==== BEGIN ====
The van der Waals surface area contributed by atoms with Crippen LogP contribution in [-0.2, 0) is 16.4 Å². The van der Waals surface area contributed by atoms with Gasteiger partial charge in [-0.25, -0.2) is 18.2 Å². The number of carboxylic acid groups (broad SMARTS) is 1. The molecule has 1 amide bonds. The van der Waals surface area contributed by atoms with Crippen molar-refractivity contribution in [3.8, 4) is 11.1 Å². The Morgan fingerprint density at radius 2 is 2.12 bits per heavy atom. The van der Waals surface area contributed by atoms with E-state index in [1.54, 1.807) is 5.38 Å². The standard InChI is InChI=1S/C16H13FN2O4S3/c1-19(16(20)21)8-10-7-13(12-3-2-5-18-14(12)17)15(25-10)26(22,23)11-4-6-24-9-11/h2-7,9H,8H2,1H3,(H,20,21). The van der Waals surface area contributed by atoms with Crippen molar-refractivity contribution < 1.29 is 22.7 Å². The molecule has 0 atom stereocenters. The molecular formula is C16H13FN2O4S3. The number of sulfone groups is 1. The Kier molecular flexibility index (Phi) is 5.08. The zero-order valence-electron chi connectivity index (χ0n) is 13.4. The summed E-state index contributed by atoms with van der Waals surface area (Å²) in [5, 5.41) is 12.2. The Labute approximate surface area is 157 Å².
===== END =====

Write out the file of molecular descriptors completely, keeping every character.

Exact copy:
The van der Waals surface area contributed by atoms with Crippen LogP contribution in [-0.2, 0) is 16.4 Å². The van der Waals surface area contributed by atoms with Gasteiger partial charge in [-0.25, -0.2) is 18.2 Å². The number of carboxylic acid groups (broad SMARTS) is 1. The molecule has 1 amide bonds. The van der Waals surface area contributed by atoms with Crippen molar-refractivity contribution in [3.8, 4) is 11.1 Å². The Morgan fingerprint density at radius 2 is 2.12 bits per heavy atom. The van der Waals surface area contributed by atoms with E-state index in [1.54, 1.807) is 5.38 Å². The standard InChI is InChI=1S/C16H13FN2O4S3/c1-19(16(20)21)8-10-7-13(12-3-2-5-18-14(12)17)15(25-10)26(22,23)11-4-6-24-9-11/h2-7,9H,8H2,1H3,(H,20,21). The van der Waals surface area contributed by atoms with Crippen molar-refractivity contribution < 1.29 is 22.7 Å². The molecule has 0 atom stereocenters. The molecular formula is C16H13FN2O4S3. The number of sulfone groups is 1. The Kier molecular flexibility index (Phi) is 5.08. The zero-order valence-electron chi connectivity index (χ0n) is 13.4. The summed E-state index contributed by atoms with van der Waals surface area (Å²) in [5, 5.41) is 12.2. The Labute approximate surface area is 157 Å².